Rajasthani people from all over the state walk their camels through the desert to Pushkar every year to take part in the livestock trade and annual festivities. It’s also now become a huge Rajasthani tourist attraction which also now brings people from all over the world. Expect camel-themed festivities including camel beauty contests, races, parades, and even dances!
2020 Pushkar Camel Fair Dates: November 22-30.
Best Pushkar Day Tours
Transport: Bus From Pushkar to Jaipur
After a relaxing three days in Pushkar, it’s time to crank up the heat once more as we make our way to Jaipur; The Pink City. I recommend taking a bus for this leg of the journey because it’s much more convenient to take a bus from Pushkar town than going all the way back to Ajmer for a train. It’s also much faster than other routes so far. So, taking an afternoon or morning bus is a good bet.
Duration: 4 hours
Book: Pushkar to Jaipur
Day 16-19: Jaipur
Jaipur is the biggest city in Rajasthan and therefore I’ve dedicated a full four days to exploring its splendors. Entering Jaipur, you will be thrown into the thick of things, landing right in the center of the Golden Triangle tourist route.
From epic forts, mind-blowing palaces, beating, breathing, bazaars, and astonishing monuments, Jaipur is the city of culture and one that is a clear highlight on this Ultimate India Itinerary 1 Month Journey.
Nahargarh Fort stands on the hill-edge of the Aravalli Range and overlooks the Pink City of Jaipur. It makes up one of Jaipur’s three colossal forts that once formed an effective ring around the city.
The entry cost is 200 rupees for foreigners, but it’s well worth exploring. Even if you don’t have the time to see the interior, I highly recommend taking the hike up to see the city from its walls, which is free.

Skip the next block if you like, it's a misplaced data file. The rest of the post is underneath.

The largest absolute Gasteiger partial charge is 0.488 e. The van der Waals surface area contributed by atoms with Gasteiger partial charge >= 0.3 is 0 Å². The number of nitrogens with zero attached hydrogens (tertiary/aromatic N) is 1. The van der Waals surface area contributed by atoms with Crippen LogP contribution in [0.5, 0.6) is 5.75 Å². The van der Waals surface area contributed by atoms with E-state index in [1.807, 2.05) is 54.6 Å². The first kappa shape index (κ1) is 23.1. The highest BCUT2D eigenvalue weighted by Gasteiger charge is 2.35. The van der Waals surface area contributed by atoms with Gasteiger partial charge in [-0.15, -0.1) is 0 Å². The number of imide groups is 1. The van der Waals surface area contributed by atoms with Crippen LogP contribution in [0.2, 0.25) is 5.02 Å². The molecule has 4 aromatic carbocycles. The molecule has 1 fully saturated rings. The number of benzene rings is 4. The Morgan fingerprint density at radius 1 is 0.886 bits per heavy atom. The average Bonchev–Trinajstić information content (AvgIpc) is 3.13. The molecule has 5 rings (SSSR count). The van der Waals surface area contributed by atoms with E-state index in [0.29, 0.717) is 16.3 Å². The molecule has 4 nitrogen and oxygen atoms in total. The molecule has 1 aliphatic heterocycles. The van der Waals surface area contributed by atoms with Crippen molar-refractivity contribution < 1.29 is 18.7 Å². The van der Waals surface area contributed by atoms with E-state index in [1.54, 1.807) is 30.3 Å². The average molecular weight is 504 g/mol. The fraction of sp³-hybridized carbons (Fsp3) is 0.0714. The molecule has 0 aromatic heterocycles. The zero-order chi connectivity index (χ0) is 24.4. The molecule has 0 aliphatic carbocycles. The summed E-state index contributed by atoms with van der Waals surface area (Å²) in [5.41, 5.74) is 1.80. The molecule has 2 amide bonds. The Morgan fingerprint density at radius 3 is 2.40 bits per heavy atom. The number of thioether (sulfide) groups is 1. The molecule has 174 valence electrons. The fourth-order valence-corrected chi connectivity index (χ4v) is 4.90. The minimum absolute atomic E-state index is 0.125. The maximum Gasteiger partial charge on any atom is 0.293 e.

Jaipur City Palace
Jaipur is the capital of the Rajasthan state and for many years the Jaipur City Palace served as the ceremonial and administrative seat for the Maharaja. Today, it is a popular tourist attraction for Indians and international visitors who come to admire the many courtyards, galleries, museums, restaurants, and beautiful doors and archways.
However, the City Palace still has royal utility, serving as the home for the present Jaipur royals.
The entry cost to the Jaipur City Palace is 500 rupees per person. Admittedly, it’s a little steep compared to the other attractions you would have seen in India so far. However, visiting the City Palace in Jaipur is still definitely worth adding to your India itinerary.
Amer Fort and the Jaipur Wall
For those of you reading this India travel guide and still in the planning stages of your India one month itinerary, make sure to add the Amer Fort (Amber Fort) to your list of things to do!
As I touched on earlier, Jaipur has three main forts, but none are as spectacular as the Amer Fort. This fort is located just a short car or rickshaw drive from Jaipur in the town of Amer. You can spend several hours admiring the many ramparts, gates, cobbled paths, and incredible viewpoints over the Thar desert.
The entry price for the Amer Fort is 200 rupees, which allows visitors to explore freely. Alternatively, you can book a local, English-speaking guide to show you through the fort and explain the finer details.
Just opposite the entrance to the Amer Fort is the famous “Great Wall of Jaipur”. This is a very scenic wall which snakes its way up the hilly terrain, serving as a first defense against invaders.
These days, the Jaipur wall is an important historical relic of Jaipur, and also one of the best spots to watch the sunset!
Also located in Amer is the popular Panna Meena Ka Kund, or Jaipur Stepwell. This is a beautiful stepwell that has gained popularity among photographers and on Instagram for its creamy, faded yellow, symmetrical steps.
Visiting the Jaipur stepwell is free, so it makes perfect sense to add it to your itinerary after the Amer fort and the Amer Wall.
While there are many more attractions worth considering in Jaipur, including the Jal Mahal, the Jantar Mantar, and the Birla Mandir, I’ll try to focus on just a few. If you’re running short on time, then Hawa Mahal, in my opinion, is one of the most impressive.
It’s recognized as one of the most beautiful palaces in Rajasthan, which is no simple feat! The Hawa Mahal was built in 1799 by Maharaja Sawai Pratap Singh, who was the grandson of Jaipur’s founder. To match Jaipur’s “Pink” architectural style, the palace is built out red and pink sandstone. Its facade features a honeycomb exterior of 953 small windows known as Jharokhas.